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Barcodes expand range of high-resolution sensor

April 26, 2024
Washington University in St. Louis
A technique vastly expands the range of optical sensors used in measuring chemical signatures and molecules.

The same geometric quirk that lets visitors murmur messages around the circular dome of the whispering gallery at St. Paul's Cathedral in London or across St. Louis Union Station's whispering arch also enables the construction of high-resolution optical sensors. Whispering-gallery-mode (WGM) resonators have been used for decades to detect chemical signatures, DNA strands and even single molecules.

In the same way that the architecture of a whispering gallery bends and focuses sound waves, WGM microresonators confine and concentrate light in a tiny circular path. This enables WGM resonators to detect and quantify physical and biochemical characteristics, making them ideal for high-resolution sensing applications in fields such as biomedical diagnostics and environmental monitoring. However, the broad use of WGM resonators has been limited by their narrow dynamic range as well as their limited resolution and accuracy.

In a recent study, Lan Yang, the Edwin H. & Florence G. Skinner Professor, and Jie Liao, a postdoctoral research associate, both in the Preston M. Green Department of Electrical & Systems Engineering in the McKelvey School of Engineering at Washington University in St. Louis, demonstrate a transformative approach to overcome these limitations: optical WGM barcodes for multimode sensing. Liao and Yang's innovative technique allows simultaneous monitoring of multiple resonant modes within a single WGM resonator, considering distinctive responses from each mode, vastly expanding the range of measurements achievable.

WGM sensing uses a specific wavelelength of light that can circulate around the perimeter of the microresonator millions of times. When the sensor encounters a molecule, the resonant frequency of the circulating light shifts. Researchers can then measure that shift to detect and identify the presence of specific molecules.

"Multimode sensing allows us to pick up multiple resonance changes in wavelength, rather than just one," Liao explained. "With multiple modes, we can expand optical WGM sensing to a greater range of wavelengths, achieve greater resolution and accuracy, and ultimately sense more particles."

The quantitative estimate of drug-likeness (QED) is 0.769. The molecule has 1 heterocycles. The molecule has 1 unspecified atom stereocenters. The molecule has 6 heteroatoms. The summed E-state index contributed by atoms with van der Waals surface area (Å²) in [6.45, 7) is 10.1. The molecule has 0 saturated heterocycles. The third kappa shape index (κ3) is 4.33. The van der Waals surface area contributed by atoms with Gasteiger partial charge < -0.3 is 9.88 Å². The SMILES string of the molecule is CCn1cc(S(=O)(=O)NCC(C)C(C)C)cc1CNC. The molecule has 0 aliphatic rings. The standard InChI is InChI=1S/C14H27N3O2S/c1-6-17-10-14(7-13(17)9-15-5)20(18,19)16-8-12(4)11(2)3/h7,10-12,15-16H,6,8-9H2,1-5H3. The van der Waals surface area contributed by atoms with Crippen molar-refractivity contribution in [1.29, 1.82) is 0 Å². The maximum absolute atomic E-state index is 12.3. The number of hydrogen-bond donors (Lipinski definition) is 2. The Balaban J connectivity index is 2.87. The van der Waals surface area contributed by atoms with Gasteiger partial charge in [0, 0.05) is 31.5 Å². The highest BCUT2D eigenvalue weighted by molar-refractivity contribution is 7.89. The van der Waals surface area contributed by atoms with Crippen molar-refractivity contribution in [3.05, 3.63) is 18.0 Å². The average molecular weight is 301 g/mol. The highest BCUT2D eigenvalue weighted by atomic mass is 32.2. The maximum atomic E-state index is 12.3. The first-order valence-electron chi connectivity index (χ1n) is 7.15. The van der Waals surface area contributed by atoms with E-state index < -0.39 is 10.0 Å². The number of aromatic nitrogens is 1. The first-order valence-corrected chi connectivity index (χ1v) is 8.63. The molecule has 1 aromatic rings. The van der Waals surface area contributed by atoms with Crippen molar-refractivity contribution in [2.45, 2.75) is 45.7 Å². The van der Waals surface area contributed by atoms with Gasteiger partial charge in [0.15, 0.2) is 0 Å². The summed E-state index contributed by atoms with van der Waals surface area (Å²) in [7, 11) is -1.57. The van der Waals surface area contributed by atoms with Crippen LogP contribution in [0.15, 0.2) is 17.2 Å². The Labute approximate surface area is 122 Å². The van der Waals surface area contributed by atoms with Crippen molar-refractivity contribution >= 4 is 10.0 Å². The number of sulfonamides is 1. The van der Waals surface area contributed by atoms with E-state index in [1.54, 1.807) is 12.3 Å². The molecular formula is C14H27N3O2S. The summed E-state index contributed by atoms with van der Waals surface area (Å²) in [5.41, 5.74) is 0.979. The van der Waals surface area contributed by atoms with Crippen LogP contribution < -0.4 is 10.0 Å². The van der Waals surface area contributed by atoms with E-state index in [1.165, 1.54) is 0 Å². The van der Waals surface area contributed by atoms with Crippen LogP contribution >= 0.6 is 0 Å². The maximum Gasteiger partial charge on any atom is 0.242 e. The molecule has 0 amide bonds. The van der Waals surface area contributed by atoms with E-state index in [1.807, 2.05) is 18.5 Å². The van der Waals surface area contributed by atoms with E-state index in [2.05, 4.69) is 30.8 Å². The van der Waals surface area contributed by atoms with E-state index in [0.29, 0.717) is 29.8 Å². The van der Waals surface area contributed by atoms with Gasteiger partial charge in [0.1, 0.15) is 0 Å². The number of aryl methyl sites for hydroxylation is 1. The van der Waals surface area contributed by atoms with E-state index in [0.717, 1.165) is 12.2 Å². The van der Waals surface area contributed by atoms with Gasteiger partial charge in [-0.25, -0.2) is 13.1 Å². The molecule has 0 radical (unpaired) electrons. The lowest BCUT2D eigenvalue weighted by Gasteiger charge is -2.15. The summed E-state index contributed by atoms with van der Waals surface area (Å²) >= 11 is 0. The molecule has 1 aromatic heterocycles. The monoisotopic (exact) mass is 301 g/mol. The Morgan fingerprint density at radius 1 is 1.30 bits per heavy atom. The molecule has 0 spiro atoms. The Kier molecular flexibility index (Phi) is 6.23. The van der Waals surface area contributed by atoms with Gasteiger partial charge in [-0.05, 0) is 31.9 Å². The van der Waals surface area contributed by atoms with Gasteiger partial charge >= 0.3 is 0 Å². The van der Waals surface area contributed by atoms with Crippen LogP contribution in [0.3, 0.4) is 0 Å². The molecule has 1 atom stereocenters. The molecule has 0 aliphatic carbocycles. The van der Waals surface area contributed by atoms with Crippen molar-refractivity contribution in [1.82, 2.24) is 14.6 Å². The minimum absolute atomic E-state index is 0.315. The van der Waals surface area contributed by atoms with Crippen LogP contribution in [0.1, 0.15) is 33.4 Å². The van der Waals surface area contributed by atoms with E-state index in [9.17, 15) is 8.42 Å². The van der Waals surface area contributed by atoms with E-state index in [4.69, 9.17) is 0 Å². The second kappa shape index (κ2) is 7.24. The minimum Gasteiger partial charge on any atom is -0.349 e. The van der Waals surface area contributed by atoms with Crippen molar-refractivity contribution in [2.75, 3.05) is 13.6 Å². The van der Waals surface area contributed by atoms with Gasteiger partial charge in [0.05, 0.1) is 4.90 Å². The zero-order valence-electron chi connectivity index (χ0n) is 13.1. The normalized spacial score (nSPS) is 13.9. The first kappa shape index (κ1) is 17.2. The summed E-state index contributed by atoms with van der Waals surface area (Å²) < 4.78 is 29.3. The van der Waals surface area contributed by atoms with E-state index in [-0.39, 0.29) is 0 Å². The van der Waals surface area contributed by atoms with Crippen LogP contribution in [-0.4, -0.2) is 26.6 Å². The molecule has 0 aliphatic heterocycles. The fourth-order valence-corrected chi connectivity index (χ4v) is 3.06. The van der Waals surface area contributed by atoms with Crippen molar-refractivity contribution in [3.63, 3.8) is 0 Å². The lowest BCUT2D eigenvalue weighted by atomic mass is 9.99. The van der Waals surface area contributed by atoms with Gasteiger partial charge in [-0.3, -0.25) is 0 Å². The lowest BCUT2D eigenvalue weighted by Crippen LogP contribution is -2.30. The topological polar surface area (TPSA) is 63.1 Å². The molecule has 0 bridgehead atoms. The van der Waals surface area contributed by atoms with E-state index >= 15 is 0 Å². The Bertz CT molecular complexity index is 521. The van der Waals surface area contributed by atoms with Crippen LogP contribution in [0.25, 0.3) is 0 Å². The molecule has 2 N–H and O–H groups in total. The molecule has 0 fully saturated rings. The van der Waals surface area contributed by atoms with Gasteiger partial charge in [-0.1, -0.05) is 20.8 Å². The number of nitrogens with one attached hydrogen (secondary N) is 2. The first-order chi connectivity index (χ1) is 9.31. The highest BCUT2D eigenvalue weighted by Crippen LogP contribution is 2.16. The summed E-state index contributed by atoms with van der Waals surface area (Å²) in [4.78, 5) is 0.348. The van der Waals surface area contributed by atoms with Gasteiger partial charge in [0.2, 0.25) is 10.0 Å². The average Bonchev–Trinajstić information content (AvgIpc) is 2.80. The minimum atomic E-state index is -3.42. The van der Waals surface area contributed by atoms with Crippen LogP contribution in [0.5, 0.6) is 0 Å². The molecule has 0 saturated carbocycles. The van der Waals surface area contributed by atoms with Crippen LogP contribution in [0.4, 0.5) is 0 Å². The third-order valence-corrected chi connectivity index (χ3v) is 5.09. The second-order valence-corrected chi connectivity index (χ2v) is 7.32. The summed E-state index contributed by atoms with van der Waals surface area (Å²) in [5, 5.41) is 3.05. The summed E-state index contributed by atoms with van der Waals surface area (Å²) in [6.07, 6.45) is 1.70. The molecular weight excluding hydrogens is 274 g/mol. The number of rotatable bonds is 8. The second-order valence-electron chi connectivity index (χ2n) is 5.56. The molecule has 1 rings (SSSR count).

Liao and Yang found the theoretical limit of WGM detection and used it to estimate the sensing capabilities of a multimode system. They compared conventional single-mode with multimode sensing and determined that while single-mode sensing is limited to very narrow range -- about 20 picometers (pm), constrained by the laser hardware -- the range for multimode sensing is potentially limitless using the same setup.

"More resonance means more information," Liao said. "We derived a theoretically infinite range, though we're practically limited by the sensing apparatus. In this study, the experimental limit we found was about 350 times larger with the new method than the conventional method for WGM sensing."

Commercial applications of multimode WGM sensing could include biomedical, chemical and environmental uses, Yang said. In biomedical applications, for instance, researchers could detect subtle changes in molecular interactions with unprecedented sensitivity to improve disease diagnosis and drug discovery. In environmental monitoring, with the capability to detect minute changes in environmental parameters such as temperature and pressure, multimode sensing could enable early warning systems for natural disasters or facilitate monitoring pollution levels in air and water.

This new technology also enables continuous monitoring of chemical reactions, as demonstrated in the recent experiments conducted by Yang's group. This capability holds promise for real-time analysis and control of chemical processes, offering potential applications in fields such as pharmaceuticals, materials science, and the food industry.

"WGM resonators' ultrahigh sensitivity lets us detect single particles and ions, but the potential of this powerful technology has not been fully utilized because we can't use this ultrasensitive sensor directly to measure a complete unknown," Liao added. "Multimode sensing enables that look into the unknown. By expanding our dynamic range to look at millions of particles, we can take on more ambitious projects and solve real-world problems."

Story Source:

Materials provided by Washington University in St. Louis. Original written by Shawn Ballard. Note: Content may be edited for style and length.

Journal Reference:

  1. Jie Liao, Lan Yang. Multimode Sensing by Optical Whispering-gallery-mode Barcodes: A New Route to Expand Dynamic Range for High-resolution Measurement. IEEE Transactions on Instrumentation and Measurement, 2024; 1 DOI: 10.1109/TIM.2024.3352712

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Washington University in St. Louis. "Barcodes expand range of high-resolution sensor." ScienceDaily. ScienceDaily, 26 April 2024. <>.
Washington University in St. Louis. (2024, April 26). Barcodes expand range of high-resolution sensor. ScienceDaily. Retrieved May 24, 2024 from
Washington University in St. Louis. "Barcodes expand range of high-resolution sensor." ScienceDaily. (accessed May 24, 2024).

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